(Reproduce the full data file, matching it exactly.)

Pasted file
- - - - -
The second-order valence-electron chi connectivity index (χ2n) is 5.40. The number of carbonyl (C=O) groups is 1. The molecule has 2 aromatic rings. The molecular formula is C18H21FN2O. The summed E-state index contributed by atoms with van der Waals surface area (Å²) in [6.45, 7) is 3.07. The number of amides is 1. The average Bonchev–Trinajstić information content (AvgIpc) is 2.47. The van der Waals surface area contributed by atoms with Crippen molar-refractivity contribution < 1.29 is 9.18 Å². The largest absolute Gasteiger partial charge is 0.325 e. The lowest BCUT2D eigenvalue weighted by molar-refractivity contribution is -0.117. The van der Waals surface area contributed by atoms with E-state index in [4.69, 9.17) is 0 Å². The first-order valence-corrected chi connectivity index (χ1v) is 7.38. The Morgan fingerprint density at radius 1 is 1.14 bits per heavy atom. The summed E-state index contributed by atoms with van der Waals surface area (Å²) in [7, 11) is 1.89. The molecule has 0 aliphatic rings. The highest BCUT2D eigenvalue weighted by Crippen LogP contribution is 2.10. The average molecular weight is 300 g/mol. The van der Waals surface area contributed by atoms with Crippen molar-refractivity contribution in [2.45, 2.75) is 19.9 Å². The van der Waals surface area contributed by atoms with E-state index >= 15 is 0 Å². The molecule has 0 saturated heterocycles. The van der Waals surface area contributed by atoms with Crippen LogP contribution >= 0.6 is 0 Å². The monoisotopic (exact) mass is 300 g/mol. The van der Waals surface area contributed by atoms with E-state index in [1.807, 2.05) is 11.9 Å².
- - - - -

The second-order valence-electron chi connectivity index (χ2n) is 5.40. The number of carbonyl (C=O) groups is 1. The molecule has 2 aromatic rings. The molecular formula is C18H21FN2O. The summed E-state index contributed by atoms with van der Waals surface area (Å²) in [6.45, 7) is 3.07. The number of amides is 1. The average Bonchev–Trinajstić information content (AvgIpc) is 2.47. The van der Waals surface area contributed by atoms with Crippen molar-refractivity contribution < 1.29 is 9.18 Å². The largest absolute Gasteiger partial charge is 0.325 e. The lowest BCUT2D eigenvalue weighted by molar-refractivity contribution is -0.117. The van der Waals surface area contributed by atoms with E-state index in [4.69, 9.17) is 0 Å². The first-order valence-corrected chi connectivity index (χ1v) is 7.38. The Morgan fingerprint density at radius 1 is 1.14 bits per heavy atom. The summed E-state index contributed by atoms with van der Waals surface area (Å²) in [7, 11) is 1.89. The molecule has 0 aliphatic rings. The highest BCUT2D eigenvalue weighted by Crippen LogP contribution is 2.10. The average molecular weight is 300 g/mol. The van der Waals surface area contributed by atoms with Crippen molar-refractivity contribution in [2.45, 2.75) is 19.9 Å². The van der Waals surface area contributed by atoms with E-state index >= 15 is 0 Å². The molecule has 0 saturated heterocycles. The van der Waals surface area contributed by atoms with Crippen LogP contribution >= 0.6 is 0 Å². The monoisotopic (exact) mass is 300 g/mol. The van der Waals surface area contributed by atoms with E-state index in [1.807, 2.05) is 11.9 Å².